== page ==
California Sunshine Jun 6, 2010 04:41 PM

                        Thanks everybody! I think we'll steam in the microwave and toss with butter and snipped chives...skins and all. They'll go well with the gorgeous salmon fillet he also brought home from the farmers market.

                      2. k
                        karenmae1983 Jun 7, 2010 09:19 AM

                        I usually make new potatoes and beans. Boil a ham hock, potatoes, and fresh green beans til half tender (and water is boiling) and add half and half. Thicken with cornstartch water mixture, and season with salt and pepper. So good!

                        1. c
                          CocoaNut Jun 7, 2010 09:32 AM

                          See "Potatoes on the Grill Help" which was an active post within the week. I just grilled some baby new potatoes yesterday and they were excellent. Though I did start them on the stove in a pot of cold water, transferring them to the grill when the water came to a boil.... next time I'll do 100% grill as they were quite small - only 1-1/2" - and required no time to cook until fork tender - about 20 minutes over fairly high (charcoal) heat. If they were larger, I'd probably cut them in half.

                          I used a grill basket lined with aluminum foil (lots of holes poked in to it to let the smoke though and any liquid out) and also included bell pepper, carrot, onion quarters, yellow squash, mushroom (toward the end), and though I didn't do it, but it was was noted on another thread, cherry tomatoes (also at the end). Seasoned with rosemary and thyme, + grilling = very good flavors.

                          In any case, toss them in some oil, S&P and any herb or other seasoning that strikes you. I've done the same thing in the oven with other vegetables of brussel sprouts (excellent roasted), onion, carrot, parsnip, etc. The caramelization brought about by roasting/grilling brings the flavor of anything to an entirely new level.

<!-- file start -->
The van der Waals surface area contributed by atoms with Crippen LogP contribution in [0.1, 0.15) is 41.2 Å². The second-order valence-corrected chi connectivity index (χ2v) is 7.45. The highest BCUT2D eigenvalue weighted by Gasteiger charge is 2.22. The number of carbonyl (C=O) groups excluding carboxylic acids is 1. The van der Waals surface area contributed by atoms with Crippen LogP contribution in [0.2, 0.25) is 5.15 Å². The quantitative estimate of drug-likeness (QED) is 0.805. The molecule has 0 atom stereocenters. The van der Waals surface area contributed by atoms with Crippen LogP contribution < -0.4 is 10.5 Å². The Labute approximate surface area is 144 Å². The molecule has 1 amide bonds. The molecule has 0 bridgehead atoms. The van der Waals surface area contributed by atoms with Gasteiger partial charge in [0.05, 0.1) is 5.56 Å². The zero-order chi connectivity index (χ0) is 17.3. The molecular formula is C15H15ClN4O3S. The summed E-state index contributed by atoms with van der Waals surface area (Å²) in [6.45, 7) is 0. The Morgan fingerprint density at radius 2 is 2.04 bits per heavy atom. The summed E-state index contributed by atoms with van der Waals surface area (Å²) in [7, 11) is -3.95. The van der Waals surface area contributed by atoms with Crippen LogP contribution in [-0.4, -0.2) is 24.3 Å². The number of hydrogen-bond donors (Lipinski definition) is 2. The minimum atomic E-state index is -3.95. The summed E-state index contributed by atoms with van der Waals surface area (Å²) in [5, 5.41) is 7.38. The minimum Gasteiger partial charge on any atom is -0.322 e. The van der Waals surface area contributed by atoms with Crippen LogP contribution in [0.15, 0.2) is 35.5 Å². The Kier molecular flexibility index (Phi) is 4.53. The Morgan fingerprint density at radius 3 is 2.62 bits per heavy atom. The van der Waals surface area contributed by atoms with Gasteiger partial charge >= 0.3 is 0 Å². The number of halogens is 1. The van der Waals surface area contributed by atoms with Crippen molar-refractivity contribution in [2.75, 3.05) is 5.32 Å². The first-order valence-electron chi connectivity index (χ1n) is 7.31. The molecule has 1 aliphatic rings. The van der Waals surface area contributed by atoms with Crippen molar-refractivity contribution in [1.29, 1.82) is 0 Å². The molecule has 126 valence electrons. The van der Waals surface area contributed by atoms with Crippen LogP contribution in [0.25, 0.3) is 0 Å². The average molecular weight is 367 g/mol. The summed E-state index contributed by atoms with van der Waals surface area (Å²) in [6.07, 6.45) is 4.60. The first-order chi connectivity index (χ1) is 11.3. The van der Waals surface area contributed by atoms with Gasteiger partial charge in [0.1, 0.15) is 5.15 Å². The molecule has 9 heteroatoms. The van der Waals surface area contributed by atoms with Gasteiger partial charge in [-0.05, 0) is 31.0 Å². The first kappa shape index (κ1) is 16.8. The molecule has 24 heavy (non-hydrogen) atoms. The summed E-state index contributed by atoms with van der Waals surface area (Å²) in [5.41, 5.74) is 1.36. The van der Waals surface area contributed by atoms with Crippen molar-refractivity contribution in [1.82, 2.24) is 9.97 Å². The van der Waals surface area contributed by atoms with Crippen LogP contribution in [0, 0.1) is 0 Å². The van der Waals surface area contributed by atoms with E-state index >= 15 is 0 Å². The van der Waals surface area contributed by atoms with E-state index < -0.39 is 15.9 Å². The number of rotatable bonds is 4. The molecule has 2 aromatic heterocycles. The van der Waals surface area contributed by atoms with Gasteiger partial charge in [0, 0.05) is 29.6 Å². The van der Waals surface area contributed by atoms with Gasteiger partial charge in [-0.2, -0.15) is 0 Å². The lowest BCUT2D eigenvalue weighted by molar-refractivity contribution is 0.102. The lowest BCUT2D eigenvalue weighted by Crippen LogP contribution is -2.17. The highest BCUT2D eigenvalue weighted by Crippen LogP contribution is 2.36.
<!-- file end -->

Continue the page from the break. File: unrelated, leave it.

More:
1. s
                            Sal Vanilla Jun 7, 2010 03:50 PM

                            Just slap some oil and herbs on them, add some onion slices and garlic cloves maybe and roast them in the oven. Shake half way thru. If they are small, no need to parboil before hand. Simple is best to appreciate your little gems.

                            1. greedygirl Jun 8, 2010 01:10 AM

                              ~I would simply boil or steam them and add butter and fresh mint for a very summery dish.

                              1. Passadumkeg Jun 8, 2010 02:42 AM

                                I will never forget 30 years ago attending the U of Oslo summer school. There were 2 Irish girls also attending. One evening, new potatoes were served as a side at supper. The 2 girlswent back to the kitchen and returned to the table; each had a huge bowl of the new potatoes. They grinned from ear to ear and stated that all that was needed for the perfect meal was butter and salt.
                                I like butter, salt and fresh chopped dill.
                                ps The potatoes in my garden are just a few inches high and haven't even begun to flower. At least another month before I can dig 'em.

                                1. lynnlato Jun 8, 2010 04:10 AM

                                  As a kid, my husband worked on a potato farm. He used to carry a salt shaker in his pocket and when lunch was a long way off he'd grab a potato, peel and salt it and eat it as a snack to tide him over. He said he enjoyed them... of course though nowadays he can't stand a potato that has any bite to it. Go figure!

                                  1. alkapal Jun 8, 2010 04:55 AM

                                    i'd simply boil them, then add butter, salt and pepper.

                                    then i'd promptly eat them -- every one -- in all their silken potato glory.

                                    there isn't much better food than that!

                                    (that reminds me that i have got to get to the farmer's market).

                                    1. Will Owen Jun 8, 2010 04:59 PM

                                      I was just reminded that the first mahi-mahi I ever ate was on the Outer Banks island of Okracoke - this was back in the '70s, when you could still drive there, and catch the ferry to the mainland. We missed the ferry (and found we'd need reservations anyway), and consoled ourselves with supper at a nearby restaurant. It was run by a family, plus a few extra teenagers for wait staff; the fish was caught fresh, and the vegetables were from the garden we could see out the window. Grilled dolphin, fresh-dug potatoes and just-picked green beans, cooked simply and perfectly. I've never been so happy about missing a boat before or since.